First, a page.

In his letter seeking to rebut assertions made in my last column, “Addressing Objections to a Federalised Guyana”, Mr. Vincent Alexander claims that “Federalism is justifiable only where diversity is cultural and territorial”. Noting that I claimed, “minorities across the globe from Assam to Zimbabwe have been clamouring for federalist principles to be instituted to protect their interest against actual or potential majorities,” Vincent flatly asserts, “This is exactly where Ravi’s argument for federalism flounders. Federalism is not about protecting minorities.”
But this is just not so. Federalism as a form of governance was introduced with the formation of the American Republic and given its theoretical justifications in the “Federalist Papers” written by Hamilton, Madison, and John Jay. Madison’s Federalist Paper 10 deals with groups defining their interests differently (he calls them “factions”) and addresses the challenge of “majority factions vs minority factions” within states. Hasn’t this been our challenge in Guyana?
Madison concluded, “The influence of factious leaders may kindle a flame within their particular States, but will be unable to spread a general conflagration through the other States.” And this fissioning and containment of factions/ethnic groups is exactly what a Federalised Guyana will encourage. For instance, Indian Guyanese – compromising a large majority in, say, Berbice, might not only NOT have common interests with Indian Guyanese in Demerara or Essequibo, but may find common cause with say, African Guyanese in Demerara on the issue of, say, Bauxite.
Then, there is Vincent’s categorical insistence – as captured in his caption: “Our diversity is cultural, but not territorial. Federalism is justifiable only in instances where the diversity is cultural and territorial; or where homogeneous groups are associated with a specific land mass.” And once again, Vincent is off base. The primary requirement of modern federalism is that a national minority must form a majority, and be granted political power, in at least one of the states. In invoking only Indian and African Guyanese, he elides what he had implied about Amerindians earlier in his missive: they are “homogeneous groups…associated with a specific land mass.” Being such a small minority, even though they are the Indigenous Peoples of Guyana, Federalism the only mechanism that will allow them to exercise Executive power above the village level.
But in looking at the coastland, Vincent is assuming that ethnically homogenous homelands for the other groups in Guyana is a sine qua non of a federalist approach. In the present world, where identity-driven aspirations are stronger than ever, this idea is completely false, impractical and, more importantly, immoral. Plurality is, and will continue to be, the reality of both the Nation-State and its sub-divisions. The question is how do we get them to live with each other harmoniously.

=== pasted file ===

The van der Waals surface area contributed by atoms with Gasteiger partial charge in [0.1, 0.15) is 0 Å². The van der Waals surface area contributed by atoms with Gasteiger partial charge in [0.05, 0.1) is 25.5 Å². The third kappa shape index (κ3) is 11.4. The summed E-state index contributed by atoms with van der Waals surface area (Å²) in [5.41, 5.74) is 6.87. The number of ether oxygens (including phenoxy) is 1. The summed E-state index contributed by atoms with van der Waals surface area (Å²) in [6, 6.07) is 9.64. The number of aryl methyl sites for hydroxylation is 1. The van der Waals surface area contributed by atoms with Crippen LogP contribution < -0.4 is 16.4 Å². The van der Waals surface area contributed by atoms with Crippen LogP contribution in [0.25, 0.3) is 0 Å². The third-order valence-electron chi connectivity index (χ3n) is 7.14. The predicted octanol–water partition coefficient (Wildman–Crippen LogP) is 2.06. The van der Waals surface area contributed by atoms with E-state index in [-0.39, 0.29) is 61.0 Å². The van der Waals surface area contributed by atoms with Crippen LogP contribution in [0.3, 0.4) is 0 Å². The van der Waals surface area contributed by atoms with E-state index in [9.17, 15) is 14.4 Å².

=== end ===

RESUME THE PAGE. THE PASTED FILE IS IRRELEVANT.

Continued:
In Guyana, we saw the African Ethnic Security Dilemma of exclusion from Executive office explode in rigged elections and violent attacks against the state. And this is where integrative federalism – with is multi-tiered and intricate, non-pyramidal matrix of governmental structures in separate states – comes in. Such a matrix adequately deals with the two major conflicting demands: of problem solving by consensus building as well as minority protection. Because of our fortuitous majorities by different ethnic groups in various areas of Guyana, no one group will be completely locked out of Executive office. As we have highlighted over the last decade, our new demographics that has created a nation of minorities where either of the two major ethnic groups can form a government at the center.
In closing, Vincent invokes the bogeyman of “secession/“partition”. But apart from explicitly denying that option constitutionally, the very fact of our heterogeneous state populations should discourage it. His citation, however, is indicative of the fear in many Guyanese leaders that Federalism is simply a stalking horse for partition. One of the features of the federalist integrative approach however, is that it actually disincentives for secession since politics is not an “all or nothing” proposition.
Finally, a Federal structure will facilitate the formation of a second chamber in the legislature. Because, each state would have ethnically different majorities, the representation drawn from state-constituencies would most likely reflect the ethnic diversity of our country. This fortuitous circumstance gives us the opportunity of securing ethnic representation at the center. This second chamber should have the power to scrutinize legislation in general, but specifically enumerated powers in reference to ethnic issues.